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Here's How Sanofi Hopes to Avoid the Patent Cliff

By Motley Fool Staff - Feb 1, 2018 at 3:38PM

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Acquisitions may help the company navigate risks.

This week, Sanofi (SNY 1.96%) announced that it's buying hemophilia drug developer Bioverativ (BIVV) for $11.6 billion. The price tag raised eyebrows because it values Bioverativ at a lofty 10 times trailing-12-month revenue. Why is Sanofi willing to spend so much money to get its hands on this biotech?

In this clip from the Motley Fool's Industry Focus: Healthcare, analyst Kristine Harjes is joined by healthcare investor Todd Campbell to discuss how patent expiration may have factored into Sanofi's decision and why Bioverativ's hemophilia products are so intriguing to it.

A full transcript follows the video.

This video was recorded on Jan. 24, 2018.

Kristine Harjes: On Monday, not only did we get confirmation about that Celgene-Juno deal, but Sanofi also announced an all-cash deal to buy Bioverativ for $11.6 billion, or $105 per share.

Todd Campbell: Yeah. That was a little bit more of a pricey deal, as far as price divided by revenue, versus what we saw with Celgene and Juno. Bioverativ's hemophilia drugs are only bringing in, exiting the third quarter, about $1.1 billion in annualized sales.

Harjes: Yeah. Sanofi really paid up here. That was about a 64% premium on the bid. Shares of Sanofi were down a few percentage points on the news, which isn't really that surprising. You'll typically see the buyer lose a little bit of market cap when they announce a new deal. But I think I'm kind of with the market. I'm thinking this seems awfully expensive. For a little bit of background, Bioverativ was a spinoff from Biogen last year. They're a hemophilia specialist. They IPO'd in the range of $5 billion. So now, they're being bought for $11.6 billion, so if you held onto those shares, if you were a Biogen shareholder a year ago, you've done pretty well.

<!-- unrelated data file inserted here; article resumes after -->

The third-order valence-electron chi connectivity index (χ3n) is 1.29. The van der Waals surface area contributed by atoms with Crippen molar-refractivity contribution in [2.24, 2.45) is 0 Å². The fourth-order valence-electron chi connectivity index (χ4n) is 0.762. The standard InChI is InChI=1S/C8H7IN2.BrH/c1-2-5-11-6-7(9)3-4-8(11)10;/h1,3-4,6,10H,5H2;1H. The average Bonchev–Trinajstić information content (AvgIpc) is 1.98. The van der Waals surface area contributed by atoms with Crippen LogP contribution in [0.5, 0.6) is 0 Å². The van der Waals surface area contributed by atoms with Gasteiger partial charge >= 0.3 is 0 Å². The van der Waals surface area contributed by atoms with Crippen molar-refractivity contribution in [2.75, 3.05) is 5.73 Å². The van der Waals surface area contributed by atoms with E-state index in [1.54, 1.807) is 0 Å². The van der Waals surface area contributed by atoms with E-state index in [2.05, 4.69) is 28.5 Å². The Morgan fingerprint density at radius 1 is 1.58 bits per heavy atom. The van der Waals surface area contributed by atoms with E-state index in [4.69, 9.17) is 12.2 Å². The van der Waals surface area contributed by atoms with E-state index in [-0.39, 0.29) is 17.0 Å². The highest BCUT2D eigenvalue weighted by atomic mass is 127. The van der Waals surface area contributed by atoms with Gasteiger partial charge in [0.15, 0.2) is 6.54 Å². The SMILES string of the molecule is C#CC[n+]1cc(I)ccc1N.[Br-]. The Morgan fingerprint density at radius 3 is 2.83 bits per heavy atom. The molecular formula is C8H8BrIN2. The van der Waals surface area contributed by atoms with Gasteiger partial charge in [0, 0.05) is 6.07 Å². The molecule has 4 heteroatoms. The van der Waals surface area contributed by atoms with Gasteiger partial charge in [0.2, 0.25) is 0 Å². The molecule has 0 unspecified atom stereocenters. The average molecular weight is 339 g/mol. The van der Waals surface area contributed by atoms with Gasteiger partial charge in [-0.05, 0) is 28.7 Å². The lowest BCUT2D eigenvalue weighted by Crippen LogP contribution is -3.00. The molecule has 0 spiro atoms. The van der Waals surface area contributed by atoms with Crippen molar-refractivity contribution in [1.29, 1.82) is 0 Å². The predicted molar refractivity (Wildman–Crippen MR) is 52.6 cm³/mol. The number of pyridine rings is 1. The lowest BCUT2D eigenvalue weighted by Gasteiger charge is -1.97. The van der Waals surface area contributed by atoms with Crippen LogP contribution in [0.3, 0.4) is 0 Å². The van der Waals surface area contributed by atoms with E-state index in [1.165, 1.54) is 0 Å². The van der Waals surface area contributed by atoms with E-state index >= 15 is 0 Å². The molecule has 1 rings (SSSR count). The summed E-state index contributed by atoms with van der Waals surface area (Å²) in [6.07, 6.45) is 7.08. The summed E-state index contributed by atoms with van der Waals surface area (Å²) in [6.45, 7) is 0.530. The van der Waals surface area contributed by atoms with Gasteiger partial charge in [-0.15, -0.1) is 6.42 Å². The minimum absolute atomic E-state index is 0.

Campbell: Kristine, I just don't understand this deal. How come this didn't get done a year ago? Are you going to tell me that Biogen wasn't out knocking on doors saying, "Who wants to buy this company from us?"

Harjes: Yeah, really.

Campbell: So now, a year later, what's really changed in the past year that makes Sanofi so willing to pay twice what they theoretically could have bought it for pre-spinout? So I think there's reason for some question on how much they're paying for this. But for Sanofi, it's important. They need to insulate themselves against the risk of declining demand for Lantus, their multibillion-dollar diabetes drug. And one of the ways they can do that is by acquiring companies that are generating significant revenue growth.

And by all accounts, that's Bioverativ. Their sales in the third quarter of 2017 were $291 million, and that was up 27% year over year. That's pretty robust growth, especially when you consider the fact that the hemophilia market that they participate in is valued at about $10 billion annually. So that suggests a lot of running room.

Harjes: And it's a pretty competitive market, too. There's Shire in there; there's Bayer in there. But these companies and their hemophilia drugs are not growing nearly as quickly as Bioverativ and its portfolio of hemophilia drugs. I will say, though, I'm a little bit wary about the long-term potential of this because of the revolution that we could see in hemophilia due to gene therapies, like the ones that we've discussed being developed at Spark Therapeutics and BioMarin.